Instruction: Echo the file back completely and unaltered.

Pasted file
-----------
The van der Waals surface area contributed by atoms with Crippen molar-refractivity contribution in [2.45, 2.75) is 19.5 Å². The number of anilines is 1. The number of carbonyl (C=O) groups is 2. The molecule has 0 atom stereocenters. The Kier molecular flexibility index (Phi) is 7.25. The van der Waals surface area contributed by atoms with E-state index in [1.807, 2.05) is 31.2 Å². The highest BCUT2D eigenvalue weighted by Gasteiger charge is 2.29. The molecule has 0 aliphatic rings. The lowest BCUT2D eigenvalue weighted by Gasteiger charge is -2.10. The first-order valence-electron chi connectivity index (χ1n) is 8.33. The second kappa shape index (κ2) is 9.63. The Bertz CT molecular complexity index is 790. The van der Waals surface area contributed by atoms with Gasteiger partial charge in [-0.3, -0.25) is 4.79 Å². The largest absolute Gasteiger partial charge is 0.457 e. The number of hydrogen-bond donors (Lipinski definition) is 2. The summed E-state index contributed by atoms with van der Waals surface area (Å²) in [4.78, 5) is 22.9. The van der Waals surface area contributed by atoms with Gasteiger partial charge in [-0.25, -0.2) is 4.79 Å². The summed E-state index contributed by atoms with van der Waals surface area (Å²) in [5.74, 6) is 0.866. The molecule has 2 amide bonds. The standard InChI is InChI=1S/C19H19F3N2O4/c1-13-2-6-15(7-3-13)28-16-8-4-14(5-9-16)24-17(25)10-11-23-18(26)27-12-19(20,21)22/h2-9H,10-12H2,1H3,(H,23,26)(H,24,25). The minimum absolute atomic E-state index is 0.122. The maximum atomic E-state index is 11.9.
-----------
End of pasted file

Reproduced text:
The van der Waals surface area contributed by atoms with Crippen molar-refractivity contribution in [2.45, 2.75) is 19.5 Å². The number of anilines is 1. The number of carbonyl (C=O) groups is 2. The molecule has 0 atom stereocenters. The Kier molecular flexibility index (Phi) is 7.25. The van der Waals surface area contributed by atoms with E-state index in [1.807, 2.05) is 31.2 Å². The highest BCUT2D eigenvalue weighted by Gasteiger charge is 2.29. The molecule has 0 aliphatic rings. The lowest BCUT2D eigenvalue weighted by Gasteiger charge is -2.10. The first-order valence-electron chi connectivity index (χ1n) is 8.33. The second kappa shape index (κ2) is 9.63. The Bertz CT molecular complexity index is 790. The van der Waals surface area contributed by atoms with Gasteiger partial charge in [-0.3, -0.25) is 4.79 Å². The largest absolute Gasteiger partial charge is 0.457 e. The number of hydrogen-bond donors (Lipinski definition) is 2. The summed E-state index contributed by atoms with van der Waals surface area (Å²) in [4.78, 5) is 22.9. The van der Waals surface area contributed by atoms with Gasteiger partial charge in [-0.25, -0.2) is 4.79 Å². The summed E-state index contributed by atoms with van der Waals surface area (Å²) in [5.74, 6) is 0.866. The molecule has 2 amide bonds. The standard InChI is InChI=1S/C19H19F3N2O4/c1-13-2-6-15(7-3-13)28-16-8-4-14(5-9-16)24-17(25)10-11-23-18(26)27-12-19(20,21)22/h2-9H,10-12H2,1H3,(H,23,26)(H,24,25). The minimum absolute atomic E-state index is 0.122. The maximum atomic E-state index is 11.9.